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Leading the Way in Player Safety

By Ontario Minor Hockey Association, 07/22/19, 10:30AM EDT

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What Rowan's Law means for sport and Concussion Safety in Canada

Rowan’s Law (Concussion Safety), makes Ontario a national leader in concussion management and prevention by establishing mandatory requirements that call for:

  • Annual review of concussion awareness resources that help prevent, identify and manage concussions, which athletes, coaches, educators and parents would be required to review before registering in a sport.
  • Removal-from-sport and return-to-sport protocols, to ensure that an athlete is immediately removed from sport if they are suspected of having sustained a concussion and giving them the time required to heal properly
  • A concussion code of conduct that would set out rules of behaviour to minimize concussions while playing sport.

In honour of Rowan Stringer, the 17-year-old rugby player whose death resulted from sustaining multiple concussions, the legislation establishes the last Wednesday in September as “Rowan’s Law Day”.

Ontario is the first jurisdiction in Canada to pass concussion safety legislation, setting a precedent for sport legislation across the country. The Ontario government worked closely with key medical experts, athletes, coaches and sport leaders – most notably the members of the Rowan’s Law Advisory Committee – in establishing this first-of-its-kind legislation.

Every Trainer on a team must have their HTCP Level 1. The Hockey Trainer Certification Program is designed to educate people in the prevention, recognition and management of hockey-related injuries and is the only sport-specific risk management, injury management and safety education program in Ontario.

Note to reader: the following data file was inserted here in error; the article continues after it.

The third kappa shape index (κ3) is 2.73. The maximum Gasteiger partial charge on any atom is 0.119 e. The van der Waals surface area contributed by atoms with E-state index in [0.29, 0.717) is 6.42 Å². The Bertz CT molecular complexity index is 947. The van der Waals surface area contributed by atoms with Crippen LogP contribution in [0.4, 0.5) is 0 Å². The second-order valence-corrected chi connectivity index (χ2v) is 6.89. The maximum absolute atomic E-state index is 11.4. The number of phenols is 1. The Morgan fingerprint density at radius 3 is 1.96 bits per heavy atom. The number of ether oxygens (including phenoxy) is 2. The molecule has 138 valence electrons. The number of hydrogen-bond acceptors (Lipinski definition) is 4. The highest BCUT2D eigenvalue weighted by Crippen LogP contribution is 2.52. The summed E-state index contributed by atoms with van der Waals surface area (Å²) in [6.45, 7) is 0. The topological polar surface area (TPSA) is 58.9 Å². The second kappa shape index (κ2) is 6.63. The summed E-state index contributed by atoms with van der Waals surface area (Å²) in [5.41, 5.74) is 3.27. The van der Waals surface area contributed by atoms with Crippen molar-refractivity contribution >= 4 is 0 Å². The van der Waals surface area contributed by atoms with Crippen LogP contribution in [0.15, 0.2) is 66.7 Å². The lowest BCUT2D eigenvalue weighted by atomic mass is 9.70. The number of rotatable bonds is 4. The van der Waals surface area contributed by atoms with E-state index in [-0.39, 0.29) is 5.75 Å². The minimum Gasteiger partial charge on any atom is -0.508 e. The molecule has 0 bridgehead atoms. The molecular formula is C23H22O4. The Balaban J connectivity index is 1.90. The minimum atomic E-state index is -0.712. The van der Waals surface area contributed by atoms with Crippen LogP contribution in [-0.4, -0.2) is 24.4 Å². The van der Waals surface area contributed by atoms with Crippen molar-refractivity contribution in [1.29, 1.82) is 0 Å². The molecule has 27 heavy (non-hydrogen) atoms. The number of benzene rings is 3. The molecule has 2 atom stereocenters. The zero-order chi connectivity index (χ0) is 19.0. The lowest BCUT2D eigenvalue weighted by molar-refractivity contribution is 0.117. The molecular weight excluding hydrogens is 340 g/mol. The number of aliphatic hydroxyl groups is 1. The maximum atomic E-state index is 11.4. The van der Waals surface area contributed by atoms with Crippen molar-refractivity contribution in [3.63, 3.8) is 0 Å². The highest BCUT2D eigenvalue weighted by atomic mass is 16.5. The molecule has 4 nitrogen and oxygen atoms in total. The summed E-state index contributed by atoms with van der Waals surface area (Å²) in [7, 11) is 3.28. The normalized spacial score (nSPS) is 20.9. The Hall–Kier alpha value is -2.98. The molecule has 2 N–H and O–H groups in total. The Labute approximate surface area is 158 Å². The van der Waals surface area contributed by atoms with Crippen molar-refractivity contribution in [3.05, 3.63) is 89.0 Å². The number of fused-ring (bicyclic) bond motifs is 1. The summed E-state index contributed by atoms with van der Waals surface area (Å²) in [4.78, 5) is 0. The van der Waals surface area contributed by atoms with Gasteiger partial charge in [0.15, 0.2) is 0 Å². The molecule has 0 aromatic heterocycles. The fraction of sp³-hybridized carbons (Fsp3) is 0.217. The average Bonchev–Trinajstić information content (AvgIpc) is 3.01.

Starting this season, participants will be required to review the issued Concussion Awareness Resources, sign the acknowledgment form and submit it to their respective minor hockey association.

Requirements for Registrants and Organizations

  • All Registrants registering July 1, 2019 or after must have completed the review information and acknowledgement prior to registration/participation.
  • All Team Officials currently registered will be required to complete the review of information and acknowledgement prior to August 30, 2019.
  • All Registrants registered prior to July 1, 2019 must complete the review of information and acknowledgement prior to participation in the first game.

Requirements for Sport Organizations

The OMHA is a leader in concussion management and prevention. Rowan’s Law makes it mandatory for sports organizations to:

  1. ensure that athletes under 26 years of age, parents of athletes under 18, coaches, team trainers and officials confirm every year that they have reviewed Ontario’s Concussion Awareness Resources
  2. establish a Concussion Code of Conduct that sets out rules of behaviour to support concussion prevention
  3. establish a Removal-from-Sport and Return-to-Sport protocol

About Concussions

A concussion is a brain injury. It can’t be seen on X-rays, CT scans or MRIs. It may affect the way a person thinks, feels and acts.

Any blow to the head, face or neck may cause a concussion. A concussion may also be caused by a blow to the body if the force of the blow causes the brain to move around inside the skull. A concussion can happen to anyone – anywhere – including:

  • at home, school or your workplace
  • following a car, bike or pedestrian accident
  • from participating in games, sports or other physical activity

A concussion is a serious injury. While the effects are typically short-term, a concussion can lead to long-lasting symptoms and even long-term effects.

There are many signs and symptoms of a concussion to look out for, including:

  • headache
  • dizziness
  • ringing in the ears
  • memory loss
  • nausea
  • light sensitivity
  • drowsiness
  • depression

If you notice signs of a concussion in others, or experience any of these symptoms yourself, consult with a physician or nurse practitioner.

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